It took me a year and a half and a stay at home order from a pandemic to do it, but my Red Dead Redemption II campaign is finally complete.
It is a long game to say the least. It felt even longer because story wise the game is overburdened and unfocused. Setting wise it is inconsistent. Given it is a prequel to the previous game, while the developers get mileage out of how various pieces fall into place they misjudge which parts are the most compelling. I did not care to spend an hour building John Marston’s house that he spends virtually no time in and only returns to at the end of Red Dead Redemption. Other fascinating relationships are either over-calculated or under-utilized. A potential love triangle between the game’s protagonist Arthur Morgan and the previous game’s John Marston is played for no tension despite being pointed. The game gets very bogged down in repetitive in mission and story structure but fails to illustrate much of a point out of it. It also has the open world story problem of why wasn’t I here all along? The story and its epilogue end in similar fashion, which seems to negate the point of the latter, and the second drawn out climax which mirror’s the first game ends abruptly with vital character and plot resolution sprinkled in between end credits. Developer Rockstar Games more than any other, and likely due to their phenomenal success is portentous and lacks nuance when it matters. A long gallop from Saint Denis back to your hideout is punctuated by a smooth relaxing D’Angelo song, a low key effective moment similar to the Jose Gonzalez Far and Away border crossing cue in the original. But a painful later climactic rush back to camp is punctuated by a twangy awful weepy country song. Another decent song even later in the game evens things out a little but it illustrates the campaign’s biggest problem, insecurity despite efforts that its time has passed. Rockstar goes a long way quantity-wise blowing out 15 year old stale gameplay ideas that stretch as far back as Grand Theft Auto: San Andreas in to try to provide depth. There’s a poetry to that with Rockstars mission design and aiming being over a decade old, but were the game two thirds shorter it would be twice as more effective.
There are some brilliant gameplay moments too. Although the quaint trot through wilderness gets laborious by hour ten there are moments where a thunderstorm comes crashing in and the sunrise fills the scene. A stop passing through the canyons reminded me of Tommy Lee Jones’ speech in No Country For Old Men. There aren’t any meaningful new features in Red Dead Redemption II‘s campaign but Rockstar gets mileage out of the simple video game comforts of calm vistas. The aiming system which was revolutionary 10 years ago and evolutionary in Max Payne 3 feels outdated and undercooked for a game of this level of production. Much has been put into the look and feel of the game with top notch lighting and scoring. Hundreds of non-playable characters populate a thoughtfully produced world with an abundance of contextual minigames. However, as protagonist Arthur Morgan says to his defiant hero Dutch, it sounds like I’ve heard it all before.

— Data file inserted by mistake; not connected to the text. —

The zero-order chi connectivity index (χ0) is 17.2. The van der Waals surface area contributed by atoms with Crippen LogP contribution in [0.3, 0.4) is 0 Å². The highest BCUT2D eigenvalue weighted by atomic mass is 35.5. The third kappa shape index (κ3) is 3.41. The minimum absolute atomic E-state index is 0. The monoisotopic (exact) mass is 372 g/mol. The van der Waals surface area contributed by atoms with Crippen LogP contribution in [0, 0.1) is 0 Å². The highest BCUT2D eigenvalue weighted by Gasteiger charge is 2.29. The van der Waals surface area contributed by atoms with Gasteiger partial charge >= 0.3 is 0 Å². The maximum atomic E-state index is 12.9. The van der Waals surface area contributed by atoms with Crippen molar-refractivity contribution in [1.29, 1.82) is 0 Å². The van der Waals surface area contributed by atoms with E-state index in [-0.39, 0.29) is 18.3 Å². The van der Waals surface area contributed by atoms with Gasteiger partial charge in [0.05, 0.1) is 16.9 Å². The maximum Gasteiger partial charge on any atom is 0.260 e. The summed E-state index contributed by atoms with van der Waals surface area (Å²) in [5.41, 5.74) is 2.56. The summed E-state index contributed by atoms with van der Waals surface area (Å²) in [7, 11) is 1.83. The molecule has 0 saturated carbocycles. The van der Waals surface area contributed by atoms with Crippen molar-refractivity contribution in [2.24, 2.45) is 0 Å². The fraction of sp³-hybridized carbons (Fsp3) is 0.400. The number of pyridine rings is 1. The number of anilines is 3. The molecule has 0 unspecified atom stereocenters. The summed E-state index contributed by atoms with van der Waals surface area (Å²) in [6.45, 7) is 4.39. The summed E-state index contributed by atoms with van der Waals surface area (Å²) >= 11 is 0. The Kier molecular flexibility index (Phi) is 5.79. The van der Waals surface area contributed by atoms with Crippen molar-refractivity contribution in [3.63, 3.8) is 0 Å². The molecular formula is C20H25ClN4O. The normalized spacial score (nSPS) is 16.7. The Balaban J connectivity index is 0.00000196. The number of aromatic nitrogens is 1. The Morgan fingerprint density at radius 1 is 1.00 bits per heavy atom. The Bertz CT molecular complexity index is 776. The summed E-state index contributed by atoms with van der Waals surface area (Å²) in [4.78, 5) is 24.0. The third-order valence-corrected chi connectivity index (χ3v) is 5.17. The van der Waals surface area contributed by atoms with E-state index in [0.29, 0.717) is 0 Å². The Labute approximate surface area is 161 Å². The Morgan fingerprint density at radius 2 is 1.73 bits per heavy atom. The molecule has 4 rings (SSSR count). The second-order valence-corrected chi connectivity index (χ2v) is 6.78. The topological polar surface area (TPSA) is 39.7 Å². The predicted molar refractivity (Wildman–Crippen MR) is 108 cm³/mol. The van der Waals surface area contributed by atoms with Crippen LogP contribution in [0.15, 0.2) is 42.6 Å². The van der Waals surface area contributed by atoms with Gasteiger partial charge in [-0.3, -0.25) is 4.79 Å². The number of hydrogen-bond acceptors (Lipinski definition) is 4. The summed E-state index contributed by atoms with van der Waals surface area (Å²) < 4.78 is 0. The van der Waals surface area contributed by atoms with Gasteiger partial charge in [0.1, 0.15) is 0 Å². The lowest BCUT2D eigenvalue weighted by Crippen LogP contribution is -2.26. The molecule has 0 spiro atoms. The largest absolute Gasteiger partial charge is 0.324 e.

One of the biggest narrative problems with Red Dead is that its central character Arthur Morgan is uninteresting. He’s an excellent supporting actor to the world around him and a great sidekick which gives the narrative leeway, but the 35 hour campaign does not lend him any depth. I would have preferred Rockstar to change things up and have a female protagonist like Sadie Adler, a young widow who is taken in by the gang at the beginning of the game and sticks around till the bitter end mustering something of an arc, a bill that Rockstar has trouble fitting. I sense the developers though would rather not risk pissing off their male fanbase having a woman fulltime inhabit their cowboy world. Ten years ago Rockstar said they weren’t interested in telling a female story at all, but as Jason Schreirer reported and Bob Dylan remarked The Times They Are A-Changin’.
I was ready to nail down Rockstar in this review for its history of misogyny based on what I expected to find in the game. A viral Joe Rogan clip caught my eye when his guest pointed out how much time would have to go into animating various creative deaths of a suffragette when Rockstar’s history of lack of fairness towards women dawned on me. Rockstar is one of the last remaining culturally relevant bastions of pure male desire. This is reflected in their developer culture being referred to as a ‘sausage fest’, multi-million viewed videos based on whether or not your boyfriend will like Red Dead Redemption 2, and a spousal letter written around the time of the first Red Dead Redemption. Women have never been more than a fun side mission in Rockstar Games so even the slightest tap can trigger a tsunami of misogynist attitudes which has a lot of overlap in the game industry. That continues here in an amusing side mission in the campaign where the protagonist in typical Rockstar “I don’t know what’s going on but okay” fashion drives a carriage of suffragettes through town on likely the first ever woman’s march. It’s underplayed with the comedy for once focusing on Arthur’s unwitting participation rather than the women themselves which aligning with the game’s themes of time unwittingly passed by. As Arthur would say “at least that’s something.” That dreaded gameplay moment still exists off the beaten path. An equal opportunity discovery like the Suffrage mission I did not discover. The natural gameplay choice sure suits Rockstar. Feminism is a new note they should play more often.